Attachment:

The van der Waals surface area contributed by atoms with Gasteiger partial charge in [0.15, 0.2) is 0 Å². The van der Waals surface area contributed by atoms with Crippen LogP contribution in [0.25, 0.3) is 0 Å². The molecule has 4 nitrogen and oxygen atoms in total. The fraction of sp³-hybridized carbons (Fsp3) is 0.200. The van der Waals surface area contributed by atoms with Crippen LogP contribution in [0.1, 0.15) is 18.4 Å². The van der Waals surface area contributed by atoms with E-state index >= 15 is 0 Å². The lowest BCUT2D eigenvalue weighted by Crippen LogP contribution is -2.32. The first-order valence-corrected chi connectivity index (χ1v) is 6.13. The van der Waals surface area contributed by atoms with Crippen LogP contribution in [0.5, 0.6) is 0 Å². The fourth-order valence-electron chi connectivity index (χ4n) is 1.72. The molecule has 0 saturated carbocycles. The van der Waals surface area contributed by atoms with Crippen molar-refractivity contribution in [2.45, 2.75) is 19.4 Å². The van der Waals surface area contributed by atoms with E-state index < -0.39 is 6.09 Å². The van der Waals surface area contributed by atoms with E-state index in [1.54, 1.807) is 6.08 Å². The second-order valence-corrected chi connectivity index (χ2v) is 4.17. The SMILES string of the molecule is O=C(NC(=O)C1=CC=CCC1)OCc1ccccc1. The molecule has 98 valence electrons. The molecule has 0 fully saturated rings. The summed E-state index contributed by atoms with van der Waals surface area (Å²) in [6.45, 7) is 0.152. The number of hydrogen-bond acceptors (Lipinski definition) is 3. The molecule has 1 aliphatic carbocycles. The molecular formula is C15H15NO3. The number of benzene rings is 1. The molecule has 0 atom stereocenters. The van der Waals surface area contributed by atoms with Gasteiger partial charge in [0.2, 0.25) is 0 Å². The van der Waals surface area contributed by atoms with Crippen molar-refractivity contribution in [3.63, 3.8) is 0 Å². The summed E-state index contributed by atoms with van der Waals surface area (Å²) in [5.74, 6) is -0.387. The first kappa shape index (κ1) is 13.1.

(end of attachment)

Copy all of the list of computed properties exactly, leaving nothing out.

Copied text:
The van der Waals surface area contributed by atoms with Gasteiger partial charge in [0.15, 0.2) is 0 Å². The van der Waals surface area contributed by atoms with Crippen LogP contribution in [0.25, 0.3) is 0 Å². The molecule has 4 nitrogen and oxygen atoms in total. The fraction of sp³-hybridized carbons (Fsp3) is 0.200. The van der Waals surface area contributed by atoms with Crippen LogP contribution in [0.1, 0.15) is 18.4 Å². The van der Waals surface area contributed by atoms with E-state index >= 15 is 0 Å². The lowest BCUT2D eigenvalue weighted by Crippen LogP contribution is -2.32. The first-order valence-corrected chi connectivity index (χ1v) is 6.13. The van der Waals surface area contributed by atoms with Crippen LogP contribution in [0.5, 0.6) is 0 Å². The fourth-order valence-electron chi connectivity index (χ4n) is 1.72. The molecule has 0 saturated carbocycles. The van der Waals surface area contributed by atoms with Crippen molar-refractivity contribution in [2.45, 2.75) is 19.4 Å². The van der Waals surface area contributed by atoms with E-state index < -0.39 is 6.09 Å². The van der Waals surface area contributed by atoms with E-state index in [1.54, 1.807) is 6.08 Å². The second-order valence-corrected chi connectivity index (χ2v) is 4.17. The SMILES string of the molecule is O=C(NC(=O)C1=CC=CCC1)OCc1ccccc1. The molecule has 98 valence electrons. The molecule has 0 fully saturated rings. The summed E-state index contributed by atoms with van der Waals surface area (Å²) in [6.45, 7) is 0.152. The number of hydrogen-bond acceptors (Lipinski definition) is 3. The molecule has 1 aliphatic carbocycles. The molecular formula is C15H15NO3. The number of benzene rings is 1. The molecule has 0 atom stereocenters. The van der Waals surface area contributed by atoms with Gasteiger partial charge in [0.2, 0.25) is 0 Å². The van der Waals surface area contributed by atoms with Crippen molar-refractivity contribution in [3.63, 3.8) is 0 Å². The summed E-state index contributed by atoms with van der Waals surface area (Å²) in [5.74, 6) is -0.387. The first kappa shape index (κ1) is 13.1.